The following is the first instalment of an article consisting of three parts, each one corresponding to a particular group of people as identified by social psychologist Zulema Moreno from the anecdotal narratives submitted during quarantine.
“Sharing our daily life strengthens family ties if done optimistically, thinking that everything will be fine when everything returns to normal.” Anonymous, 60 years old, Colombia
All women, between 50 and 73 years old, living alone or with a husband, pets or other family members (mother or grown-up children). At home in Colombia and Mexico. In an inspiring way, they face the pandemic from a standpoint of wisdom, women determined to stay the course not suffer in the process. They know that everything has changed, they recognise the uncertainty, the fear, the guilt and sadness that are manifested even in dreams or, even worse, during bouts of insomnia.
“These days uncertainty prevails, we look forward, but we can’t see anything.” Doris, 54 years old, Colombia
Having said that, they have developed strategies to deal with the crisis in the best way possible: by maintaining a positive and optimistic attitude.
“I feel that my day to day has been altered just a little due to the need to stay at home, but I don’t feel that it has really affected me, I think that depends on each individual.” Anonymous, 60 years old, Colombia
They remain active and busy, without leaving the routine that makes them feel in control, and allows them to spend time making sense of the days.
Perhaps the feeling of cleanliness provides peace and for this reason hygiene habits have become stricter: disinfection, washing the groceries, exhaustive clothes and shoe washing, showers when returning home, etc.
“I go back to my apartment, I bathe and wash my clothes. Life totally changed. ” Doris, 54 years old, Colombia
They nostalgically evoke moments from the past that made them feel happy and safe. Sensory memory is activated, evading the present a little.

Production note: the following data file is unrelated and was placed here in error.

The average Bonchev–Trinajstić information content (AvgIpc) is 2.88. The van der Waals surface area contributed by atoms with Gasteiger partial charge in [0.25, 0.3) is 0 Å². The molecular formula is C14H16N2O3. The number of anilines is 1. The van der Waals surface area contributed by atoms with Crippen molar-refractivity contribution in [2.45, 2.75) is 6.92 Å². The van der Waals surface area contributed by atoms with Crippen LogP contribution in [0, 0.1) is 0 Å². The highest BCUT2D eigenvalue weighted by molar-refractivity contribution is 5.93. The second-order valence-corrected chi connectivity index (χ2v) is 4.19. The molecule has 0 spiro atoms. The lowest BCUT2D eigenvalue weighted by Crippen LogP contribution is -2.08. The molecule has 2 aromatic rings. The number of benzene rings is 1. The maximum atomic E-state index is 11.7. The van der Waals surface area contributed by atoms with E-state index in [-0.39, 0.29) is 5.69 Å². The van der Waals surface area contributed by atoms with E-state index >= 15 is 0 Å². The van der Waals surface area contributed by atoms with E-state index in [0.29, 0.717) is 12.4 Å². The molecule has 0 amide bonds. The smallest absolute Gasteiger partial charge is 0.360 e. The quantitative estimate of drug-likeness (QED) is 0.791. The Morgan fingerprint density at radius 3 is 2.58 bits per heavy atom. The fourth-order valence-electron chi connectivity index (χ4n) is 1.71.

“I sleep terribly, I lay on my stomach and the only thing that occurs to me is to dangle my feet off the end of the bed and start kicking like I did every Saturday and Sunday when my parents took me swimming and I’d swim until I couldn’t anymore, kicking and kicking until I fall asleep.” Leida, 73 years old, Mexico
“I’m not alone, I’m longing for the hugs and kisses that I’ll give freely when we come out of this confinement. I’m not complaining, I’m not missing anything, well yes, hugs. ” Alejandra, 50 years old, Mexico
They maintain emotional closeness and take care of those with whom they cohabit, they are prudent and try not to invade spaces.
“Sometimes I play dominoes with my daughter or Uno or rummy. We play when she has time, because she works at home. ” Martha, 60 years old, Colombia
“Making coexistence something pleasant without invading much of the other person’s space is a way to get closer to our loved ones in these uncertain times.” Anonymous, 60 years old, Colombia
This group of people offer us a lesson on dealing with life as it comes and adapting to the opportunities it can offer. Despite the fear, uncertainty and the shadow of death that has been present since the Coronavirus put them in the crosshairs, these women have known how to flow with the current. Perhaps from a position of resistance, or perhaps from resignation. But always looking forward.
The Quarantine Anecdotes Collection
During April and May 2020, Alma de Casa put out an open call to the public with a view to creating a small collection of anecdotes about experiences during the Coronavirus pandemic.
Based on the analysis of the narratives received, social psychologist Zulema Moreno identified three trends that stood out in their representation of different feelings, behaviour and reactions to the pandemic. Without a doubt, it’s not the same to go through quarantine alone, as it is with children and/or while continuing to work. No one was prepared for this situation and everyone reacts the best they can within their circumstances. It’s too early to draw definitive conclusions about what we’re all experiencing, however, from the different anecdotes we have an opportunity to reflect, identify and ask ourselves what will follow on from this.
Zulema Moreno is dedicated to developing qualitative analyses of social factors and market research. From her own quarantine in Madrid, where she’s been living for the last 3 years with her husband and two cats, she sent us her observations which consist of a range of different experiences from Almas de Casa between 24 to 73 years old, from Mexico, Colombia, Chile, Argentina, Brazil, UK, Spain and France.
Thank you to Zule for her time and for sharing her concerns, fears and thoughts about how the world will emerge from this situation. We also thank the 38 anecdotes that were sent to us for opening up and making us think once again about everyday domestic life.